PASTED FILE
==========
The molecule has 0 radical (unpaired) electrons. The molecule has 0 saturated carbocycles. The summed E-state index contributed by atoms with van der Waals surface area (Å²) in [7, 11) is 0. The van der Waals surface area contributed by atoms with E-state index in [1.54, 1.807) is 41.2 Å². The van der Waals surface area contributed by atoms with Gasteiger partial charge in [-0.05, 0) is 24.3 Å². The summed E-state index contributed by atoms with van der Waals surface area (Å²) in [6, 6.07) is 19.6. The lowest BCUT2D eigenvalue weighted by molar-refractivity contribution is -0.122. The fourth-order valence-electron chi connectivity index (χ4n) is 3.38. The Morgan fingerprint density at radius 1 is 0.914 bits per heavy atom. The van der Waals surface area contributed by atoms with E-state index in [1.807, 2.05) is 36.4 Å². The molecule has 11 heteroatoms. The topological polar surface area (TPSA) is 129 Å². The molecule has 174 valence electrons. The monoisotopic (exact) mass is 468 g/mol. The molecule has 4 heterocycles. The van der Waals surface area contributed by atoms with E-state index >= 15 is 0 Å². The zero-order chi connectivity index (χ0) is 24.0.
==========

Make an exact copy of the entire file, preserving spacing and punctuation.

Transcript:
The molecule has 0 radical (unpaired) electrons. The molecule has 0 saturated carbocycles. The summed E-state index contributed by atoms with van der Waals surface area (Å²) in [7, 11) is 0. The van der Waals surface area contributed by atoms with E-state index in [1.54, 1.807) is 41.2 Å². The van der Waals surface area contributed by atoms with Gasteiger partial charge in [-0.05, 0) is 24.3 Å². The summed E-state index contributed by atoms with van der Waals surface area (Å²) in [6, 6.07) is 19.6. The lowest BCUT2D eigenvalue weighted by molar-refractivity contribution is -0.122. The fourth-order valence-electron chi connectivity index (χ4n) is 3.38. The Morgan fingerprint density at radius 1 is 0.914 bits per heavy atom. The van der Waals surface area contributed by atoms with E-state index in [1.807, 2.05) is 36.4 Å². The molecule has 11 heteroatoms. The topological polar surface area (TPSA) is 129 Å². The molecule has 174 valence electrons. The monoisotopic (exact) mass is 468 g/mol. The molecule has 4 heterocycles. The van der Waals surface area contributed by atoms with E-state index >= 15 is 0 Å². The zero-order chi connectivity index (χ0) is 24.0.